Aluminium Windows – The Anatomy Of A Window

Windows are things we tend to automatically look through, but have you ever really taken the time to look at one? Probably not. A window is, after all, just a simple bit of equipment, right? Glass, a frame and some sort of opening mechanism. What’s really so fascinating about them that warrants a closer look? Well, pretty much everything, actually! There is a lot more to aluminium windows than you might think. And a lot more science behind whether they’re top hung or side hung, for example. Or behind what kind of window hardware is best to use in each case.

A window is actually a very complex item. It’s designed to let in light, offer a view, and, in many cases, provide ventilation. Yet it also has to be completely weatherproof when closed. It must provide total protection from strong winds and driving rain, yet we want it to open and close with minimum effort. In order to comply with the many demands we place on our suddenly not-so-humble windows, they have to have many parts and a surprisingly intricate construction.

So let’s break this down in a little more detail, taking a look at exactly how windows work, and what the different parts are called. In this way, when you’re next looking for new aluminium windows, you’ll know exactly what to ask for!

Glaze Anatomy – How To Speak Window Hardware

Here are a few of the basic terms commonly used when talking about window construction:


This is the framework that holds the glass in place. It is made up of two parts, the rails (horizontal components) and the stiles (vertical components)


This is what the window actually sits in – the shell if you like, that creates the opening for the window inside the wall. It is made up of three parts: the head (horizontal component making up the top of the frame), sill (the inside part of the frame, near the bottom, that sticks out into the inside of the room) and jambs (the vertical parts of the frame).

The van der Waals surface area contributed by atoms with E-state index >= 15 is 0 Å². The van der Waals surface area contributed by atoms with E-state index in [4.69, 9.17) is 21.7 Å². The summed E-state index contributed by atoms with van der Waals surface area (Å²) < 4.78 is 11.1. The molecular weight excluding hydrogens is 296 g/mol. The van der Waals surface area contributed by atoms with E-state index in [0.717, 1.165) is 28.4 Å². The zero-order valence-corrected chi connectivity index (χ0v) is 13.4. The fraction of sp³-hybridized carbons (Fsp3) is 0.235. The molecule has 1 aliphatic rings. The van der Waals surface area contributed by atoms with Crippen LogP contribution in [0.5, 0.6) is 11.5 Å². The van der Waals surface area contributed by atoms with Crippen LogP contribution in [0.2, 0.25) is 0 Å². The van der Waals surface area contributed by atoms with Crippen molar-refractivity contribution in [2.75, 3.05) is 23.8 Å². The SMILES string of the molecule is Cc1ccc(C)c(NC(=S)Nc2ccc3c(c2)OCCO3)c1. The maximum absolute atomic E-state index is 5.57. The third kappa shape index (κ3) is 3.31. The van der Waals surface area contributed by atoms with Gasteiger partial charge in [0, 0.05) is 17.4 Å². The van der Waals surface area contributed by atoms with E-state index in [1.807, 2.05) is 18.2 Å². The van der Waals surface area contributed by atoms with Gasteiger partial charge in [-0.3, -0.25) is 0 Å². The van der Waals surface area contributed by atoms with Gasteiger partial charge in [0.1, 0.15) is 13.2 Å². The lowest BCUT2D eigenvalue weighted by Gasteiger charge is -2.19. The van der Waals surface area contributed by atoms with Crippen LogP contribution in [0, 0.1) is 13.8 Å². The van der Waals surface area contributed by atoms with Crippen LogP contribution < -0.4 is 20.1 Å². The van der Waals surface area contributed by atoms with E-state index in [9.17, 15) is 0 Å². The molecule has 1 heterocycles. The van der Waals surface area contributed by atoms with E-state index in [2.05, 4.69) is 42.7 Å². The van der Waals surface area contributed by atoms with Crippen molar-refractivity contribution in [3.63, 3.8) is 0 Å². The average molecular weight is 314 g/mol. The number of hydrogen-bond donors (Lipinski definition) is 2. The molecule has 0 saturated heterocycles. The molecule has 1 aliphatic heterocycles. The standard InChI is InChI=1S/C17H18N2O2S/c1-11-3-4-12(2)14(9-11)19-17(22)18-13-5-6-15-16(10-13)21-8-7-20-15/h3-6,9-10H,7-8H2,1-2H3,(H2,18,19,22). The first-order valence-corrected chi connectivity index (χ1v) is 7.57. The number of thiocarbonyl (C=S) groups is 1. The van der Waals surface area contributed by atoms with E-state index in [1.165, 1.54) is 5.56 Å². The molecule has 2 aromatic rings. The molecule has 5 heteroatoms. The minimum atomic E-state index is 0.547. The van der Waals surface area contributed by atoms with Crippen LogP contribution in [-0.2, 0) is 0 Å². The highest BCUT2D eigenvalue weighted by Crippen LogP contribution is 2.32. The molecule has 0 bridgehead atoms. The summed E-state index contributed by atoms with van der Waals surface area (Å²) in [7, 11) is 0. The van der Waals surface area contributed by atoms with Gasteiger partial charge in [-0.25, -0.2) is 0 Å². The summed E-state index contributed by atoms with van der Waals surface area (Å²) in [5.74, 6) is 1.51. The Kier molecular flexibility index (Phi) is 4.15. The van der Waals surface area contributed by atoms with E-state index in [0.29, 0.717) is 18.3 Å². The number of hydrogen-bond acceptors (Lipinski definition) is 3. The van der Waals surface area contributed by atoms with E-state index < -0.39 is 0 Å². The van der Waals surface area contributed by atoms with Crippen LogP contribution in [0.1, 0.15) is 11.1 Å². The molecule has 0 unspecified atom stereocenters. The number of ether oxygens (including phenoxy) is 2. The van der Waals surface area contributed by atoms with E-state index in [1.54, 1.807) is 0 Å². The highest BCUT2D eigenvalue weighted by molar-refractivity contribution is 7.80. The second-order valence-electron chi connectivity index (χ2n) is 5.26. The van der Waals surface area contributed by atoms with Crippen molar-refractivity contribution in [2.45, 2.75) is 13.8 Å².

Lock Or Latch

As its name implies, this is the part that locks the window, and also helps it seal properly when it’s closed. Depending on the type of window, the latch is either located where the two rails meet, on the stile, or on the rail at the bottom of the sash.

Friction Stays

Also called friction hinges, these keep the window open at any angle, thanks to the torque between the two parts on a common axis. They are found most often on Upvc and aluminium windows, although some wooden windows have them too. There are two types of friction stays – top hung: the stay is secured to the side of the window frame, even though the sash opens from the top, and side hung: the opening sash is secured from both the top and bottom of the window.

Top Hung Window

This is a popular type of window, similar to a top guided window in that it is also an awning window. The difference between the two is how they are hinged and opened. In a top hung window, the hinge is on the top of the outer frame, which allows the bottom to swing out because it’s secured by steel friction stays.

Side Hung Window

These are also known as casement windows. They offer several benefits over other window types, including the fact that they open wider than any other style. Most windows only open to a maximum of 90 degrees, but side hung windows will go wider if you need them to.

It’s extremely important to only use the correct window hardware for the style of window you’re using. This is particularly true when choosing the right friction stays. If you use top stays for side hung windows, for example, you will bend the hardware when you try to operate the window.

It’s also important to regularly maintain the friction stays, but fortunately, this is easy to do. Simply keep the mechanism clean, and free of grime. Regular lubrication is advised, using standard machine oil, paying particular attention to the pivot points. To decrease or increase the fiction, simply adjust the turning screw – but be careful not to over tighten them.

So now that you know how to speak window, come and chat with the people who know how to make and install them. At GHI, aluminium windows are what get us out of bed in the morning. If you’re building or renovating, and you need new windows, let us make them for you. Contact us today.

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